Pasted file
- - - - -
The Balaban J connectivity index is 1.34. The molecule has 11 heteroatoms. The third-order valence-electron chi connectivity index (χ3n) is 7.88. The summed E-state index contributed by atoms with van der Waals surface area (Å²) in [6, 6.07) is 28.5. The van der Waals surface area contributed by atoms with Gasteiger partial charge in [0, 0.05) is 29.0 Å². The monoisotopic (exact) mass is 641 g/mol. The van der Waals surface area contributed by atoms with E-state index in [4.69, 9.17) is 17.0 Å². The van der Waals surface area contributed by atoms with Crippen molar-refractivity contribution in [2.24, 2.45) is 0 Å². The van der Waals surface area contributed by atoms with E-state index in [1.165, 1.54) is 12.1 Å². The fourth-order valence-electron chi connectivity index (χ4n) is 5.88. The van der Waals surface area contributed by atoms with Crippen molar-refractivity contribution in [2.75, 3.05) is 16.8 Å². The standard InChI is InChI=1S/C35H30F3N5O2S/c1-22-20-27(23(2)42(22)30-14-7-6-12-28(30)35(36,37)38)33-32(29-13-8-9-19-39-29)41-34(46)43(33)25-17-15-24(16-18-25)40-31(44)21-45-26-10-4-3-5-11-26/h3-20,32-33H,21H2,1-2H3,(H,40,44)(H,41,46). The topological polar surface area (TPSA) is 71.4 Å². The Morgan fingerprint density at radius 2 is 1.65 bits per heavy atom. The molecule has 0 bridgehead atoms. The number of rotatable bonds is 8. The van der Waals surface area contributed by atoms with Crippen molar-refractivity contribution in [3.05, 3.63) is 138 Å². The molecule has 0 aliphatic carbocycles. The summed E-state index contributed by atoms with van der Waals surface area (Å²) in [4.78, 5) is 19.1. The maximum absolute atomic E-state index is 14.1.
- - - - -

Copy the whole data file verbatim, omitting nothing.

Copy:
The Balaban J connectivity index is 1.34. The molecule has 11 heteroatoms. The third-order valence-electron chi connectivity index (χ3n) is 7.88. The summed E-state index contributed by atoms with van der Waals surface area (Å²) in [6, 6.07) is 28.5. The van der Waals surface area contributed by atoms with Gasteiger partial charge in [0, 0.05) is 29.0 Å². The monoisotopic (exact) mass is 641 g/mol. The van der Waals surface area contributed by atoms with E-state index in [4.69, 9.17) is 17.0 Å². The van der Waals surface area contributed by atoms with Crippen molar-refractivity contribution in [2.24, 2.45) is 0 Å². The van der Waals surface area contributed by atoms with E-state index in [1.165, 1.54) is 12.1 Å². The fourth-order valence-electron chi connectivity index (χ4n) is 5.88. The van der Waals surface area contributed by atoms with Crippen molar-refractivity contribution in [2.75, 3.05) is 16.8 Å². The standard InChI is InChI=1S/C35H30F3N5O2S/c1-22-20-27(23(2)42(22)30-14-7-6-12-28(30)35(36,37)38)33-32(29-13-8-9-19-39-29)41-34(46)43(33)25-17-15-24(16-18-25)40-31(44)21-45-26-10-4-3-5-11-26/h3-20,32-33H,21H2,1-2H3,(H,40,44)(H,41,46). The topological polar surface area (TPSA) is 71.4 Å². The Morgan fingerprint density at radius 2 is 1.65 bits per heavy atom. The molecule has 0 bridgehead atoms. The number of rotatable bonds is 8. The van der Waals surface area contributed by atoms with Crippen molar-refractivity contribution in [3.05, 3.63) is 138 Å². The molecule has 0 aliphatic carbocycles. The summed E-state index contributed by atoms with van der Waals surface area (Å²) in [4.78, 5) is 19.1. The maximum absolute atomic E-state index is 14.1.